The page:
She was asked if she had always planned to get back into coaching after raising her three daughters.

“That was always the hope,” Parker said. “If it turned out that way, that was what I had in the back of my mind to try to get back into it. I think it’s going to be something that I really enjoy.”

Parker said she still identifies with the community from which she graduated 20 years ago. She said the Valley community consists of “really good down-to-earth student-athletes who are willing to put in hard work.”

She calls their willingness to stay away from the “drama” and “politics” that go into sports to be “refreshing.”

“As far as the girls basketball program, I still think we have a lot of similarities,” Parker said. “Kids change, but for the most part, this community is something that I love being a part of, and I love still being a part of and giving back to.”

Parker has noticed the boom in popularity that women’s basketball has received over the last two NCAA Tournaments and the growing popularity of the WNBA.

“We call it the Caitlin Clark Effect, but I hope that that trickles down to all levels of female sports and female basketball,” Parker said. “I’m hoping that we can ride that wave and get people into the gym and show them that we have a lot to offer on the basketball court.”

She said there is an unspoken bond between her and her former Valley teammates. She said they can go a long time without speaking but that the bond instantly returns when they resume talking.

She said that paying it forward is not something that she is trying to do now just because she is a coach. Rather, it’s a way of life.

“I feel like you always try to pay it forward,” Parker said. “Even if it’s not in a head coaching role, just in my everyday life, I want to try to help people out. Now getting this platform, I have direct access to a lot of student-athletes that I want to help propel into the future of being just really kind humans and doing well with their lives.”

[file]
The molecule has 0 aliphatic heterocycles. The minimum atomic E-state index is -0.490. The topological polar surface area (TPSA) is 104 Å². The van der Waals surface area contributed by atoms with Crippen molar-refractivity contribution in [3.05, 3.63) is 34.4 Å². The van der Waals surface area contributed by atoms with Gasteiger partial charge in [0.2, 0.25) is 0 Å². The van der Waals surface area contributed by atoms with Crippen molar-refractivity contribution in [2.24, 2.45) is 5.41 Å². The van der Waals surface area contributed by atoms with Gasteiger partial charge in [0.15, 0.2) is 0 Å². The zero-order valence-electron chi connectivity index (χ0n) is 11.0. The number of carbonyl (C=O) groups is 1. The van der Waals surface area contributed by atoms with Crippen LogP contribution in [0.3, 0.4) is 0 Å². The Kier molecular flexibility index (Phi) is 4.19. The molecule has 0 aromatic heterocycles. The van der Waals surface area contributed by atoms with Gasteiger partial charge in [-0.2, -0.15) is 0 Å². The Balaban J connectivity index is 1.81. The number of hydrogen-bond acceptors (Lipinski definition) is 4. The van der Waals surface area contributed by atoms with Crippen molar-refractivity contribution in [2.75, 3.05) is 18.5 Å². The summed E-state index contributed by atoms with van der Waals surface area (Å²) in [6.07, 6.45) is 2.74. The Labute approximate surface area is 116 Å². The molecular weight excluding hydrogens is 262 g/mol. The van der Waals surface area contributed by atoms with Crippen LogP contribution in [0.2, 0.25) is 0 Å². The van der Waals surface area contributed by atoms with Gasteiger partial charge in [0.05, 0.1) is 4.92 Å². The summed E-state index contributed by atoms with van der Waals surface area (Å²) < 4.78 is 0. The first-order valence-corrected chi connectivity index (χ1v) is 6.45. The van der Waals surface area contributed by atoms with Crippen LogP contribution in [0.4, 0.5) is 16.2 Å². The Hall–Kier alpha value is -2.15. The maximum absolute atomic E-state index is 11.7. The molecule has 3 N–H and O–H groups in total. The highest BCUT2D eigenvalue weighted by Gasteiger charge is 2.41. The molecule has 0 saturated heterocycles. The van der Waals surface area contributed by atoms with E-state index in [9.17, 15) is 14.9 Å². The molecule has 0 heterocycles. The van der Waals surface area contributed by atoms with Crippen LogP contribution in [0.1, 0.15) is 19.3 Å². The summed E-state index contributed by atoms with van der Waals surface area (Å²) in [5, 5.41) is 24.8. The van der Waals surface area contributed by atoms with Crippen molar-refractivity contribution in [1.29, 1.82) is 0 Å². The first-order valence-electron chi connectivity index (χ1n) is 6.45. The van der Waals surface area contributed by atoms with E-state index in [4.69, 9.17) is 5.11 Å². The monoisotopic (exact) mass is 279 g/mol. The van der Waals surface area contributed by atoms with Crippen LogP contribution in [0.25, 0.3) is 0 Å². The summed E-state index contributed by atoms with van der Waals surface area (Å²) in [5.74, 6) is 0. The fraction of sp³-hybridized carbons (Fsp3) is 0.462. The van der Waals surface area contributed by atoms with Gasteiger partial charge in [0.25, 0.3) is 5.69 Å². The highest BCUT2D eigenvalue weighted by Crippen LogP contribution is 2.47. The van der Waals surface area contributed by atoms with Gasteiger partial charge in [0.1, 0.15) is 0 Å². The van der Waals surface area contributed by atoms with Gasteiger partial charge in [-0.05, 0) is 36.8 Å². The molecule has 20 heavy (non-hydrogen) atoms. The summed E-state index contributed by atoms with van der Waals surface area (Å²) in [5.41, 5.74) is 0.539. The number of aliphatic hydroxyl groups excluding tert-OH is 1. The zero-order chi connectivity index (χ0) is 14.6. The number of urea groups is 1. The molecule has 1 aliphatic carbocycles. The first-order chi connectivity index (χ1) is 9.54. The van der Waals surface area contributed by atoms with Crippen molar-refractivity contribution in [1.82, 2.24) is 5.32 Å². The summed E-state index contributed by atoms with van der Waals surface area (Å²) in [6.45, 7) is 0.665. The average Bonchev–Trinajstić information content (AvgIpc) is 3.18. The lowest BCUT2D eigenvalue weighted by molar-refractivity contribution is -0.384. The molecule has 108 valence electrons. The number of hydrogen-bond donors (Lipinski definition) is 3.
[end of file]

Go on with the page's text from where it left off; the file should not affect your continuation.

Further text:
Parker said her older sister Kalynn Cumberland, also a Valley grad, will be the JV coach. Blaine Hartzler, a 2002 Valley grad, will also be an assistant and “C” team coach. She said she is still seeking one more coach to fill out the staff.

When she had her first meeting with her new players and their parents, she spoke about being an ambassador for basketball and engaging kids in the community.

“I mean, it’s awesome to have people to look up to and those role models,” Parker said. “And I spoke about that in our team meeting. The opportunities are endless, and we’re in a great spot with girls basketball and our sport. It’s not unreachable. And I think a lot of times, people see people put these people up on pedestals, even going to play at the next level. Sometimes, that’s like an untouchable thing. Well, I’m really going to try to hone in on that as a coach and make sure that they know that they’re in control of their destiny of their future and it is not unattainable. If there’s the right resources, the right mentality and the right work ethic, anything’s possible.”